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Re: st: AW: numeric format


From   Sandra Rayman <sandyrayman@googlemail.com>
To   statalist@hsphsun2.harvard.edu
Subject   Re: st: AW: numeric format
Date   Fri, 14 Aug 2009 21:01:39 +0200

That is exactly what I want - to get a count of the combinations of
the variables involved! As I am simply counting the number of people
in each racial group in each year in my survey data - my original code
was -table date race [fweight = weight], format(%15.0g)-. Using the
-mean-coding simply averages out the codes for the different racial
groups - definately not what I want. The table in my coding is what I
need, the only problem is the exponential format as this does not
allow me to see the actual number in each group. Surely there must be
a way in Stata to get such a basic table with the actual numbers?

Yours,
Sandy

On Fri, Aug 14, 2009 at 8:27 PM, Martin Weiss<martin.weiss1@gmx.de> wrote:
>
> <>
>
> There lies the rub. If you say table x id, you get a count of the
> combinations of variables involved - which is 1000 following Nick`s
> modification -, so you should still use the code where the mean is
> calculated to get a big number...
>
>
> HTH
> Martin
>
>
> -----Original Message-----
> From: owner-statalist@hsphsun2.harvard.edu
> [mailto:owner-statalist@hsphsun2.harvard.edu] On Behalf Of Sandra Rayman
> Sent: Freitag, 14. August 2009 20:20
> To: statalist@hsphsun2.harvard.edu
> Subject: Re: st: AW: numeric format
>
> Thank you. I am now able to get the example code working, but it still
> does not solve my problem of how, in general, to get a table in
> non-exponential format.
>
> For example, if (using the example) I say -table x id, format(%18.0fc)- I
> get:
>
> ------------------------------
>          |         id
>        x |                  1
> ----------+-------------------
>  1.00e+12 |              1,000
> ------------------------------
>
> And I get the same result if I say -table x id, format(%18.0fc)-. The
> example works, where id is just 1 throughout, but that is not the kind
> of table I need as it just gives the mean of the variable I am
> interested in. I am still trying to get a basic table (as per the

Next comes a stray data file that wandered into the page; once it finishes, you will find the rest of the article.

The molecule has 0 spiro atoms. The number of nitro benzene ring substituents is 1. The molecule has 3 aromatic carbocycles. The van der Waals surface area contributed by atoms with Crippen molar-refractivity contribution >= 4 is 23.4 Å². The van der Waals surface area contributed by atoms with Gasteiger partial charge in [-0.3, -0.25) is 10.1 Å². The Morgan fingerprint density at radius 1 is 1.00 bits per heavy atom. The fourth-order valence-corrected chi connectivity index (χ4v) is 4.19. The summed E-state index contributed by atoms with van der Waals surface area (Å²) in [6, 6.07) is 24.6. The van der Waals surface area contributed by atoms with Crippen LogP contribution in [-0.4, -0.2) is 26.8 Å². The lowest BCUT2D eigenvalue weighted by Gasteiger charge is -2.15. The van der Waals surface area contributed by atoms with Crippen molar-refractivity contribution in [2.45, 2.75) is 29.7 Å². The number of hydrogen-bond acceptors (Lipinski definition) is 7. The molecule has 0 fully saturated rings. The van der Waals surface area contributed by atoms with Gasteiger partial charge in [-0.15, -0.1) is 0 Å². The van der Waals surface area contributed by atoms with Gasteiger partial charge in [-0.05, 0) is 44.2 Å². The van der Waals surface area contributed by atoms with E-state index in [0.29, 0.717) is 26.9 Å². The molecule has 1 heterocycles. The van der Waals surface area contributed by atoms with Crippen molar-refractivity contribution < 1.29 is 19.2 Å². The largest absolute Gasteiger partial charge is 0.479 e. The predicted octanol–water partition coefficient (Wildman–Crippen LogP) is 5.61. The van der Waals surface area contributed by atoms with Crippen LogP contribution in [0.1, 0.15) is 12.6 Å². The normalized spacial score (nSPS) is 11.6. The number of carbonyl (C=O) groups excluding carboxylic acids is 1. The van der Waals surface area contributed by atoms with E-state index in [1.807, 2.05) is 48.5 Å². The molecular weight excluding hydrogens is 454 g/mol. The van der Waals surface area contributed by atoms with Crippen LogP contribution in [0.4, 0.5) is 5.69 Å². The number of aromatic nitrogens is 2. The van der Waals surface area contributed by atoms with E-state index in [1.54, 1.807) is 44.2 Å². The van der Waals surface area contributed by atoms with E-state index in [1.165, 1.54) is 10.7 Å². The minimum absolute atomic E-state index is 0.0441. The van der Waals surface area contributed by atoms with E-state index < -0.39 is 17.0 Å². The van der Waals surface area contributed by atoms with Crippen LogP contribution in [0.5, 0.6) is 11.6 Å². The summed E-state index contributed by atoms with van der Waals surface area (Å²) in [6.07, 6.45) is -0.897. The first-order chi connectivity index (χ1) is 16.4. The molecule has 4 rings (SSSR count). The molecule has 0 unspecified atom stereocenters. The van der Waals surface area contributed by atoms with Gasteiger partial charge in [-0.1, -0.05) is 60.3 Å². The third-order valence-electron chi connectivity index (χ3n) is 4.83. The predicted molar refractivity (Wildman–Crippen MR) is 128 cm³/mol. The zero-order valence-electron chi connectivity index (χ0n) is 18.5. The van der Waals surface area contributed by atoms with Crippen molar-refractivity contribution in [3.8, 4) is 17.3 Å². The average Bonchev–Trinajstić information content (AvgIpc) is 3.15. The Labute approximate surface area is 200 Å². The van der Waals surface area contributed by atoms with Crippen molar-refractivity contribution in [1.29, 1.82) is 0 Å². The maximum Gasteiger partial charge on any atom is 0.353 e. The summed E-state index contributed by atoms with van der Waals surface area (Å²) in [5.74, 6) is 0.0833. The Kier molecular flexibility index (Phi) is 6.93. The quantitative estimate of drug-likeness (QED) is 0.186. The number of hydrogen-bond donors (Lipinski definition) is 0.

> comand above) with the actual numbers showing in non-exponential
> format. Sorry to keep bothering people with this question but I am
> just sure that there must be a simple way around it...
>
> Yours,
> Sandy.
>
>
>
>
> On Fri, Aug 14, 2009 at 7:49 PM, Nick Cox<n.j.cox@durham.ac.uk> wrote:
>> -rnormal()- was introduced during the lifetime of Stata 10.
>>
>> The FAQ new members are asked to read asks users to make clear whether
> they are using an out-of-date version; the current version is 11.
>>
>> The equivalent command for Stata 9.2 uses -invnormal(uniform())-
>>
>> However, as you guessed, that detail is irrelevant to your problem.
>>
>> This code worked for me with Stata 10.1. I no longer have Stata 9.2 on my
> machine:
>>
>> . clear
>>
>> . set obs 1000
>> obs was 0, now 1000
>>
>> .
>> . gen x=1e12
>>
>> .
>> . gen id =_n<=5000
>>
>> .
>> . table id, contents(mean x)
>>
>> ----------------------
>>       id |    mean(x)
>> ----------+-----------
>>        1 |   1.00e+12
>> ----------------------
>>
>> . table id, contents(mean x) /*
>>>   */ format(%18.0fc)
>>
>> ------------------------------
>>       id |            mean(x)
>> ----------+-------------------
>>        1 |    999,999,995,904
>> ------------------------------
>>
>>
>> Nick
>> n.j.cox@durham.ac.uk
>>
>> Sandra Rayman
>>
>> Thank for for the prompt reply. I am unable to follow the suggested
>> code exactly as the 'rnormal' part gives me an error message that it
>> is an unknown function (perhaps because I am using Stata 9.2).
>> However, looking through the rest of the suggested code I thought that
>> the key part might be 'format(%11.0fc)', so I tried this but still
>> without success. Specifically, I tried
>> table date race [fweight = weight], format(%15.0fc) and several
>> variations of this, but the numbers are still presented in exponential
>> format. What am I missing here?
>>
>> Thanks for clarification or any other suggestions.
>>
>> 2009/8/14 Martin Weiss <martin.weiss1@gmx.de>:
>>
>>> *************
>>> clear*
>>> set obs 10000
>>>
>>> gen x=rnormal(10000000)
>>>
>>> gen id =_n<=5000
>>>
>>> table id, contents(mean x)
>>> table id, contents(mean x) /*
>>>  */ format(%11.0fc)
>>> *************
>>
>> Sandra Rayman
>>
>>> This is my first question to Statalist, and I'm afraid it's a bit of a
>>> basic one. I need a basic table of statistics and the problem I am
>>> having is that the numbers are shown in exponential rather than
>>> regular format. From the help function I read how to use the format
>>> command but the problem remains.
>>>
>>> I am using survey data and just need a basic table of the number of
>>> people, in each year, by race. The command I am using is:
>>> table date race [fweight = weight], format(%15.0g)
>>>
>>> I have tried increasing the number in the format command more and more
>>> (e.g. format(%18.0g)) but all that happens is that the columns get
>>> wider and the numbers are shown as e.g. 1.16e+07 whereas I need the
>>> full numbers. I know this should be easy, but from the help function
>>> and statalist archive I can't figure out how to do it.
>>
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